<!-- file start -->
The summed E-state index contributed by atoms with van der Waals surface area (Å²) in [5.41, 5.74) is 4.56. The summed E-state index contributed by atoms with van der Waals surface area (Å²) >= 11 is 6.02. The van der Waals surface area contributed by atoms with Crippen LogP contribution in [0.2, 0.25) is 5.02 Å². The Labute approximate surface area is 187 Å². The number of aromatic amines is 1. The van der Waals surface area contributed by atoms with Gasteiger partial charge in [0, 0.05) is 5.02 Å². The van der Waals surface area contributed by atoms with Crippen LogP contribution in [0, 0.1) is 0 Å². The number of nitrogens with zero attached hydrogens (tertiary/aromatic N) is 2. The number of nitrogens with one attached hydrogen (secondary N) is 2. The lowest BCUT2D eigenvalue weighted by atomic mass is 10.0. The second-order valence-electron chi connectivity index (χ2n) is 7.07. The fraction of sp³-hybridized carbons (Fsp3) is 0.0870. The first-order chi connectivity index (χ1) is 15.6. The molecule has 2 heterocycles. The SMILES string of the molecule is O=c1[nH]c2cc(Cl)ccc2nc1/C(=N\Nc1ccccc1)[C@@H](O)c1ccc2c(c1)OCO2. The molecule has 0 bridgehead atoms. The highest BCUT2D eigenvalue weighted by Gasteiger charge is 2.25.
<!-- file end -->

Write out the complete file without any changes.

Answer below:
The summed E-state index contributed by atoms with van der Waals surface area (Å²) in [5.41, 5.74) is 4.56. The summed E-state index contributed by atoms with van der Waals surface area (Å²) >= 11 is 6.02. The van der Waals surface area contributed by atoms with Crippen LogP contribution in [0.2, 0.25) is 5.02 Å². The Labute approximate surface area is 187 Å². The number of aromatic amines is 1. The van der Waals surface area contributed by atoms with Gasteiger partial charge in [0, 0.05) is 5.02 Å². The van der Waals surface area contributed by atoms with Crippen LogP contribution in [0, 0.1) is 0 Å². The number of nitrogens with zero attached hydrogens (tertiary/aromatic N) is 2. The number of nitrogens with one attached hydrogen (secondary N) is 2. The lowest BCUT2D eigenvalue weighted by atomic mass is 10.0. The second-order valence-electron chi connectivity index (χ2n) is 7.07. The fraction of sp³-hybridized carbons (Fsp3) is 0.0870. The first-order chi connectivity index (χ1) is 15.6. The molecule has 2 heterocycles. The SMILES string of the molecule is O=c1[nH]c2cc(Cl)ccc2nc1/C(=N\Nc1ccccc1)[C@@H](O)c1ccc2c(c1)OCO2. The molecule has 0 bridgehead atoms. The highest BCUT2D eigenvalue weighted by Gasteiger charge is 2.25.